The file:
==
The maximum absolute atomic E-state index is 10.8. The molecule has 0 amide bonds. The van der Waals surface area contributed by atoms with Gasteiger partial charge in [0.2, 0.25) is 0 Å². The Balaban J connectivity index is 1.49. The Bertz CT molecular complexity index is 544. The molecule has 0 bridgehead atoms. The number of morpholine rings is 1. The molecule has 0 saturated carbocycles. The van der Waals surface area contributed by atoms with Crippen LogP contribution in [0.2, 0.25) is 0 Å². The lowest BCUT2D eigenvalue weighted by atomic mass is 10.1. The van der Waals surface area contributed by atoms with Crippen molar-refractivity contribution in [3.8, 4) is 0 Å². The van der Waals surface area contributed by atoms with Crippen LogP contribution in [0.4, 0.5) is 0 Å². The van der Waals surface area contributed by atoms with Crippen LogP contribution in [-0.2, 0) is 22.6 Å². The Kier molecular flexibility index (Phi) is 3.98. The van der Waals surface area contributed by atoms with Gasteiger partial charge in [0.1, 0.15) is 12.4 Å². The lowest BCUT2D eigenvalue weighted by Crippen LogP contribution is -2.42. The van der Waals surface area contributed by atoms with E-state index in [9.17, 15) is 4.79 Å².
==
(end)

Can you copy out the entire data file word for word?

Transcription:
The maximum absolute atomic E-state index is 10.8. The molecule has 0 amide bonds. The van der Waals surface area contributed by atoms with Gasteiger partial charge in [0.2, 0.25) is 0 Å². The Balaban J connectivity index is 1.49. The Bertz CT molecular complexity index is 544. The molecule has 0 bridgehead atoms. The number of morpholine rings is 1. The molecule has 0 saturated carbocycles. The van der Waals surface area contributed by atoms with Crippen LogP contribution in [0.2, 0.25) is 0 Å². The lowest BCUT2D eigenvalue weighted by atomic mass is 10.1. The van der Waals surface area contributed by atoms with Crippen molar-refractivity contribution in [3.8, 4) is 0 Å². The van der Waals surface area contributed by atoms with Crippen LogP contribution in [0.4, 0.5) is 0 Å². The van der Waals surface area contributed by atoms with Crippen LogP contribution in [-0.2, 0) is 22.6 Å². The Kier molecular flexibility index (Phi) is 3.98. The van der Waals surface area contributed by atoms with Gasteiger partial charge in [0.1, 0.15) is 12.4 Å². The lowest BCUT2D eigenvalue weighted by Crippen LogP contribution is -2.42. The van der Waals surface area contributed by atoms with E-state index in [9.17, 15) is 4.79 Å².